A Conspiracy To Commit Journalism: The Justice Dept's Dangerous New Argument Threatens Basic Reporting

A Conspiracy To Commit Journalism: The Justice Dept's Dangerous New Argument Threatens Basic Reporting
May 20, 2013

Last night, the Washington Post reported on a little known leak case involving former State Department official Stephen Kim. In an alarming new extreme, the Justice Department and FBI argue there's "probable cause to believe" Fox News reporter James Rosen "has committed or is committing a violation of [the Espionage Act], as an aider and abettor and/or co-conspirator" by soliciting information from Kim for a story.

While Rosen remains unindicted, the consequences of this argument are breathtaking.

As secrecy expert Steven Aftergood wrote, the government's argument "all but eliminates the traditional distinction in classified leak investigations between sources, who are bound by a non-disclosure agreement, and reporters, who are protected by the First Amendment as long as they do not commit a crime." Aftergood continued, "What makes this alarming is that 'soliciting' and 'encouraging' the disclosure of classified information are routine, daily activities in national security reporting."

Nothing Rosen did is out of the ordinary for good reporters, as New Yorker's Ryan Lizza pointed out when referencing the alleged ways Rosen communicated with his source: "If James Rosen's 'clandestine communications plan' were illegal, every journalist in Washington would be locked up. Unreal."

While these new revalations are certainly disturbing, contrary to popular belief, they are not unprecedented. First, as Glenn Greenwald documented today (and has been documenting for years), this is the same argument the Justice Department has been using in their attempt to indict WikiLeaks and Julian Assange.

This is why it's always been so important for journalists to aggressively stand up for WikiLeaks' rights. A WikiLeaks conviction would mean that the next 'co-conspirator'—a.k.a. 'journalist with a scoop'—may very well face indictment. 

But the most starking parallel to this case comes in a new book by former New York Times chief counsel James Goodale, which details how the Nixon administration once convened a secret grand jury to indict New York Times reporter Neil Sheehan and his wife, New Yorker staff writer Susan Sheehan, for obtaining and copying the Pentagon Papers from Dan Ellsberg.

Goodale recounted the near miss in the Daily Beast in 2011:

In 1971, after Nixon had lost the Pentagon Papers case in the Supreme Court, he desperately wanted to bring criminal charges against the Times. Attorney General John Mitchell first went to U.S. Attorney Whitney North Seymour Jr. in New York and asked him to indict the Times. When Seymour refused, a grand jury was convened in Boston, where the prosecutors eventually dragged virtually every journalist and anti-war academic in the Cambridge area to court using subpoenas. The Justice Department wanted to know exactly who knew of the Pentagon Papers before they were released and how they ended up at the New York Times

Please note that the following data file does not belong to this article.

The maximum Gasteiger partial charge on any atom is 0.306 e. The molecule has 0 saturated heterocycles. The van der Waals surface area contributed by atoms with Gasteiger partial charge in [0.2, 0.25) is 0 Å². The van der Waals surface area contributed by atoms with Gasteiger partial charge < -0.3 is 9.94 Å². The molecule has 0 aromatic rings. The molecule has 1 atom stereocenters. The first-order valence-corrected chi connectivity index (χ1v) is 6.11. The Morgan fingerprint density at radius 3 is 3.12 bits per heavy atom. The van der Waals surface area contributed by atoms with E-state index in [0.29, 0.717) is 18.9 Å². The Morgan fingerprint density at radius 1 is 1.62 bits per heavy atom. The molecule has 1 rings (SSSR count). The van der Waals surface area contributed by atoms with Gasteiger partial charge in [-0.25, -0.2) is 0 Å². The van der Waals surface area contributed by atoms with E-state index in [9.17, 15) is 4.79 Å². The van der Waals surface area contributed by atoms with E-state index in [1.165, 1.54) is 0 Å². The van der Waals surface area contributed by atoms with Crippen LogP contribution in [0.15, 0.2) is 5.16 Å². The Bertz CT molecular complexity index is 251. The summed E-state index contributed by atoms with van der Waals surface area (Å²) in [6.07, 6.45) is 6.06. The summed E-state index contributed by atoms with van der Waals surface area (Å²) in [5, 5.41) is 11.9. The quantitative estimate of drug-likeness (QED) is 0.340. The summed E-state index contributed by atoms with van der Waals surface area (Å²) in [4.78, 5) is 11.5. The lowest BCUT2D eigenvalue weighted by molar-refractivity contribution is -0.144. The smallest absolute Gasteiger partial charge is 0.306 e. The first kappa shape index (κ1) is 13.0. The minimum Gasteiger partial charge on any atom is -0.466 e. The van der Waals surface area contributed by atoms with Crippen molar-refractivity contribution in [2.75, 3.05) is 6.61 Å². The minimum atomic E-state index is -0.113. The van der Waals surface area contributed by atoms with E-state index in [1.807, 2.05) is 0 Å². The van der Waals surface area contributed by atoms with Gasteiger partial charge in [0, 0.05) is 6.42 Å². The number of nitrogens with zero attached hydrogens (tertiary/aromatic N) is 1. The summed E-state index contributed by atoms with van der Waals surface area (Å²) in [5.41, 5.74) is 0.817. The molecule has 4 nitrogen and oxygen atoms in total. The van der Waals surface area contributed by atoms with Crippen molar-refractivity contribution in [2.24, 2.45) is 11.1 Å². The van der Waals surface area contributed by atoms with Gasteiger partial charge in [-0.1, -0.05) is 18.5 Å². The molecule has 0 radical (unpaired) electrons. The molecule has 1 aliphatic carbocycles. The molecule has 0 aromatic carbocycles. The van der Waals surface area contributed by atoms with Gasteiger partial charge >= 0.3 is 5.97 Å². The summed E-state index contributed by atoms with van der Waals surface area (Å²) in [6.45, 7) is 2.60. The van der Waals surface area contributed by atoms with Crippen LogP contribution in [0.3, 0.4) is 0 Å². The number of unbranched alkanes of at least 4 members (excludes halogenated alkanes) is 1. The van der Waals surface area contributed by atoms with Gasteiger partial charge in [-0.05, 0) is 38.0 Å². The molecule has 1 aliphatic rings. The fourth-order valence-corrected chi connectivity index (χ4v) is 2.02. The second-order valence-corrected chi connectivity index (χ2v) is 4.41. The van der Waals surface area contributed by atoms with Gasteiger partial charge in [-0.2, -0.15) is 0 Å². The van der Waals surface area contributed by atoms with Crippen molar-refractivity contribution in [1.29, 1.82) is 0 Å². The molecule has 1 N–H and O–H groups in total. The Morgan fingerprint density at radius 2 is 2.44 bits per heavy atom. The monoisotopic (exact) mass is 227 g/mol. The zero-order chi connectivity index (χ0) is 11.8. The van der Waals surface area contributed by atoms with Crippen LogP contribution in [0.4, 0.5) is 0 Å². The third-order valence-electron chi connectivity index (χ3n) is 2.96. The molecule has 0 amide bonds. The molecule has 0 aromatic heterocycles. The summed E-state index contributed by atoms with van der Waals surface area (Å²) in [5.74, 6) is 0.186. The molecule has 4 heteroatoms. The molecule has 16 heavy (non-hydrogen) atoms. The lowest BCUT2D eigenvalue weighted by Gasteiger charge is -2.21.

The scope of the investigation was extraordinarily broad, yet this episode, besides in Goodale's new book and 2011 article, has largely been lost in the history books, despite the many well-known names that were dragged into court to testify (though almost all of them refused):

A Who's Who of Boston-based reporters and anti-war activists were then forced to testify, including New York Times reporter David Halberstam, anti-war activists Noam Chomsky, Howard Zinn, and two senatorial aides to Mike Gravel and Ted Kennedy. Harvard Professor Samuel Popkin would even serve a week in jail for refusing to testify as to his sources, citing the First Amendment right to keep them confidential.

Perhaps the most amazing part of this story, recounted in much more detail in Goodale's book, is that the Times was so sure that Sheehan would be indicted for 'conspiracy to commit espionage' that New York Times publisher drew up a statement condemning the indictment that never appeared. The statement, published in full for the first time in Goodale's book, reads in part:

"The indictment of Neil Sheehan for doing his job as a reporter strikes not just at one man and one newspaper but at the whole institution of the press of the United States. In deciding to seek Mr. Sheehan's indictment, the administration in effect has challenged the right of free newspapers to search out and publish essential information without harassment and intimidation."

Those words ring true today whether we're talking about Fox News' James Rosen, WikiLeaks, or any of the other media organizations now at risk because of this draconian and out-of-control war on leaks.

As Goodale put it, "conspiracy to commit espionage" can more accurately be characterized as "conspiracy to commit journalism." You can buy Goodale's book here.

UPDATE: Fox News just released a statement defending its reporter James Rosen and it bears a striking resemblance to Times publisher Arthur Sulzberger's unpublished statement above from 43 years ago. It reads:

“We are outraged to learn today that James Rosen was named a criminal co-conspirator for simply doing his job as a reporter. In fact, it is downright chilling. We will unequivocally defend his right to operate as a member of what up until now has always been a free press.”